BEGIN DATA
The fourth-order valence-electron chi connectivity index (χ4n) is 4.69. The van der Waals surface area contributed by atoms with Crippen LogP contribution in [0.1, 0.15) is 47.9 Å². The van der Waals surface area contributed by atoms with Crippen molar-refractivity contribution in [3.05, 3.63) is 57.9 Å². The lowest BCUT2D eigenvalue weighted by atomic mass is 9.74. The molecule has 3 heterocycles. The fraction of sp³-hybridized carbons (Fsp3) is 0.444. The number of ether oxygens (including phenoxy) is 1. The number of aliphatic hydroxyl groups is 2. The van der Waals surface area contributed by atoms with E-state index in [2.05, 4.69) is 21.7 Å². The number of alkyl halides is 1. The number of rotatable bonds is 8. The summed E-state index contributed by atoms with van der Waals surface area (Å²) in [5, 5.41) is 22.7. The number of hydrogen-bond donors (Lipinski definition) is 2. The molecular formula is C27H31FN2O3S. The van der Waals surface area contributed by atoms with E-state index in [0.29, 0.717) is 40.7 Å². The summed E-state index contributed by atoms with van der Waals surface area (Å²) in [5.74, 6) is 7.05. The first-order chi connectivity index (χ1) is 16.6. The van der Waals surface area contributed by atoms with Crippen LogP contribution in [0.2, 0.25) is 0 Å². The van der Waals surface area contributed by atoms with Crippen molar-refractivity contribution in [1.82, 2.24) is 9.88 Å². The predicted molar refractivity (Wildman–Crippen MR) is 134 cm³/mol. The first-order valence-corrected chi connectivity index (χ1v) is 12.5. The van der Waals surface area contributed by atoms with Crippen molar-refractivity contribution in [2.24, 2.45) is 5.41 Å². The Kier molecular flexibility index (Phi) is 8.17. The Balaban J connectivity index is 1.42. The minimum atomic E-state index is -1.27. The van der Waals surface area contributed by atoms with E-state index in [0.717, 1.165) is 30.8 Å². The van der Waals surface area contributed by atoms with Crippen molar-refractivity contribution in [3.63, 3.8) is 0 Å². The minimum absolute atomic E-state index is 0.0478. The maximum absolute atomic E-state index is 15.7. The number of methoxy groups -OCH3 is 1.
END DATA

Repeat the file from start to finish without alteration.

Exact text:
The fourth-order valence-electron chi connectivity index (χ4n) is 4.69. The van der Waals surface area contributed by atoms with Crippen LogP contribution in [0.1, 0.15) is 47.9 Å². The van der Waals surface area contributed by atoms with Crippen molar-refractivity contribution in [3.05, 3.63) is 57.9 Å². The lowest BCUT2D eigenvalue weighted by atomic mass is 9.74. The molecule has 3 heterocycles. The fraction of sp³-hybridized carbons (Fsp3) is 0.444. The number of ether oxygens (including phenoxy) is 1. The number of aliphatic hydroxyl groups is 2. The van der Waals surface area contributed by atoms with E-state index in [2.05, 4.69) is 21.7 Å². The number of alkyl halides is 1. The number of rotatable bonds is 8. The summed E-state index contributed by atoms with van der Waals surface area (Å²) in [5, 5.41) is 22.7. The number of hydrogen-bond donors (Lipinski definition) is 2. The molecular formula is C27H31FN2O3S. The van der Waals surface area contributed by atoms with E-state index in [0.29, 0.717) is 40.7 Å². The summed E-state index contributed by atoms with van der Waals surface area (Å²) in [5.74, 6) is 7.05. The first-order chi connectivity index (χ1) is 16.6. The van der Waals surface area contributed by atoms with Crippen LogP contribution in [0.2, 0.25) is 0 Å². The van der Waals surface area contributed by atoms with Crippen molar-refractivity contribution in [1.82, 2.24) is 9.88 Å². The predicted molar refractivity (Wildman–Crippen MR) is 134 cm³/mol. The first-order valence-corrected chi connectivity index (χ1v) is 12.5. The van der Waals surface area contributed by atoms with Crippen molar-refractivity contribution in [2.24, 2.45) is 5.41 Å². The Kier molecular flexibility index (Phi) is 8.17. The Balaban J connectivity index is 1.42. The minimum atomic E-state index is -1.27. The van der Waals surface area contributed by atoms with E-state index in [0.717, 1.165) is 30.8 Å². The van der Waals surface area contributed by atoms with Crippen molar-refractivity contribution in [3.63, 3.8) is 0 Å². The minimum absolute atomic E-state index is 0.0478. The maximum absolute atomic E-state index is 15.7. The number of methoxy groups -OCH3 is 1.